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Thread: 68000 Assembly Optimization - Useful Links, Practical Examples and Discussion

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    Default 68000 Assembly Optimization - Useful Links, Practical Examples and Discussion

    Last edited by Barone; 09-23-2015 at 12:48 AM.

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    Default Corporation (MD) (1992) (FPS)

    Sample #01





    Sample #02





    Sample #03





    Sample #04





    Sample #05

    Last edited by Barone; 09-23-2015 at 01:13 AM.

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    Mastering your Systems Shining Hero TmEE's Avatar
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    Don't forget to take advantage of the autoincrement on address registers, that stuff allows to get some insane optimisations going on when you're willing te rearrange data. Decrement is less useful as it isn't free but it has its uses.
    In your second optimisation you could get rid of the SUBQ and have a MOVE.W D0, -(A6). Should win you 2 cycles.
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    Quote Originally Posted by TmEE View Post
    Don't forget to take advantage of the autoincrement on address registers, that stuff allows to get some insane optimisations going on when you're willing the rearrange data. Decrement is less useful as it isn't free but it has its uses.
    Yep, it's very useful. I've used it in the samples above as much as I could figure out.

    Quote Originally Posted by TmEE View Post
    In your second optimisation you could get rid of the SUBQ and have a MOVE.W D0, -(A6). Should win you 2 cycles.
    But the SUBQ is decrementing 4 bytes, using the pre-decrement on a move.w will give me only 2 bytes of decrement, no?
    I think I would need to use MOVE.l instead for it to be applicable.

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    On the given examples what was the goal? Pack the code for memory efficiency or gain CPU cycles?
    Depending on what you want to do (between these two characteristics) it completely changes the approach.

    On modern compilers people no longer care about the size of the compiled code. They only care about cache hits, branch prediction and similar stuff which obviously don't apply to this architecture.

    I suggest you comment the examples you used so the goals for each specific change are laid bare for understanding. Some people (like me for example) aren't yet on the cycle count phase of ASM programming learning.

    Thanks for bringing this topic up for discussion, too.
    I'd like to share some wisdom:
    Quote Originally Posted by TmEE
    I'm too lazy to be unstoppable.
    you can have shame, as long as you don't feel it

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    Quote Originally Posted by l_oliveira View Post
    On the given examples what was the goal? Pack the code for memory efficiency or gain CPU cycles?
    Depending on what you want to do (between these two characteristics) it completely changes the approach.
    The main goal was to save CPU cycles.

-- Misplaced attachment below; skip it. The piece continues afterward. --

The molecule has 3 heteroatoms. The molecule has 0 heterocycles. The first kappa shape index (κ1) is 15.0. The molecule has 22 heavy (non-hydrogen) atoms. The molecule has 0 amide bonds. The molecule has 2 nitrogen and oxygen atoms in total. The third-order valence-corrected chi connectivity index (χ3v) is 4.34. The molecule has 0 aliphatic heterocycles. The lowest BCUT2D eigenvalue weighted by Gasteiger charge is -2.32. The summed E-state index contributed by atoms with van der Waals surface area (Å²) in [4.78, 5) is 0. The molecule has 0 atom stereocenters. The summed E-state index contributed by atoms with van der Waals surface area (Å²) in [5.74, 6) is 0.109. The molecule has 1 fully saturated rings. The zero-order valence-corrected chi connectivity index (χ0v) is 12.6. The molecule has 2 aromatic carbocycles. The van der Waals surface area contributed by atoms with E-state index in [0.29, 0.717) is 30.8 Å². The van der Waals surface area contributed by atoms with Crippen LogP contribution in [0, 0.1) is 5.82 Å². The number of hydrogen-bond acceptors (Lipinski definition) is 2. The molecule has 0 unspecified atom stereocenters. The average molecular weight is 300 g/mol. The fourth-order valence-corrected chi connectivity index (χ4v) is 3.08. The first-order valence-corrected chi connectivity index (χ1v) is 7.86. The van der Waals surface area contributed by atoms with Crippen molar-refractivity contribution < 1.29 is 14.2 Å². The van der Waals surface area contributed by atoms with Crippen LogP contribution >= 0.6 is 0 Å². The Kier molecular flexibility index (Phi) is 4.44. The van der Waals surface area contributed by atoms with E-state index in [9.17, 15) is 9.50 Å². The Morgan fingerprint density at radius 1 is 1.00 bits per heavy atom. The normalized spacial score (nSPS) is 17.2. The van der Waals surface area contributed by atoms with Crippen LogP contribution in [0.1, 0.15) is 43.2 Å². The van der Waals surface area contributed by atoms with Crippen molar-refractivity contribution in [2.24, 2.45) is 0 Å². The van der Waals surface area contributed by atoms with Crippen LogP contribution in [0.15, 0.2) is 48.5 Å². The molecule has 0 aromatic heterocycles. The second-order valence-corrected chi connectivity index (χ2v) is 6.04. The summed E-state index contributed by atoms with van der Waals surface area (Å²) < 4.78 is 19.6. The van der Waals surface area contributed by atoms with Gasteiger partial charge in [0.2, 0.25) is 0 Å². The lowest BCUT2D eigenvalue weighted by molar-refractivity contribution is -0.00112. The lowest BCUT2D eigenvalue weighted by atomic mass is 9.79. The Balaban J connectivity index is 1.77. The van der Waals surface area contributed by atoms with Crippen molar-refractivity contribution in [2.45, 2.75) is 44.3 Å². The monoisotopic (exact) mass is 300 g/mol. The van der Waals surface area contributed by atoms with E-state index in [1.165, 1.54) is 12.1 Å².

But in several cases when you're hacking stuff and trying to avoid the overhead of injecting additional jumps, like in Corporation, you first have to tighten up your code in order to open up spacce for other optimizations.

    Quote Originally Posted by l_oliveira View Post
    I suggest you comment the examples you used so the goals for each specific change are laid bare for understanding. Some people (like me for example) aren't yet on the cycle count phase of ASM programming learning.
    Thanks for bringing this topic up for discussion, too.
    My intention was to provide those samples so people could have ideas for optimizations which the available Internet references don't cover.
    I'd like to comment each step but it would slowdown, a lot, the development of the performance improvement for this game and I don't want to see it happening. I have very limited time so I try to give focus to what will benefit more people and what makes me more motivated to work on.

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    Quote Originally Posted by Barone View Post
    But the SUBQ is decrementing 4 bytes, using the pre-decrement on a move.w will give me only 2 bytes of decrement, no?
    I think I would need to use MOVE.l instead for it to be applicable.
    Pre-decrement will only decrement by 2 in this case, but the address $C00002 is functionally equivalent to $C00000 (unless you're doing a long-word write to it).

    Also, you can optimize the first example further by replacing
    Code:
        lea $FFFF0016, a0
        lea $FFFF0017, a1
        lea $FFFF001E, a2
        lea $FFFF0002, a3
        lea $FFFF0003, a4
        moveq #4, d0
        move.w (a6), d0
        btst.l #1, d0
    with
    Code:
        lea $FFFF0002, a3
        lea (1, a3), a4
        lea ($14, a3), a0
        lea ($15, a3), a1
        lea ($1C, a3), a2
        moveq #4, d0
        btst.b #1, (1, a6)
    That shaves off 18 cycles.

    General rules of thumb:

    - Access to memory is expensive so try to keep things in registers and prefer smaller (in number of words) instructions
    - The memory addressing modes are pretty powerful and have generally good performance, learn when to use them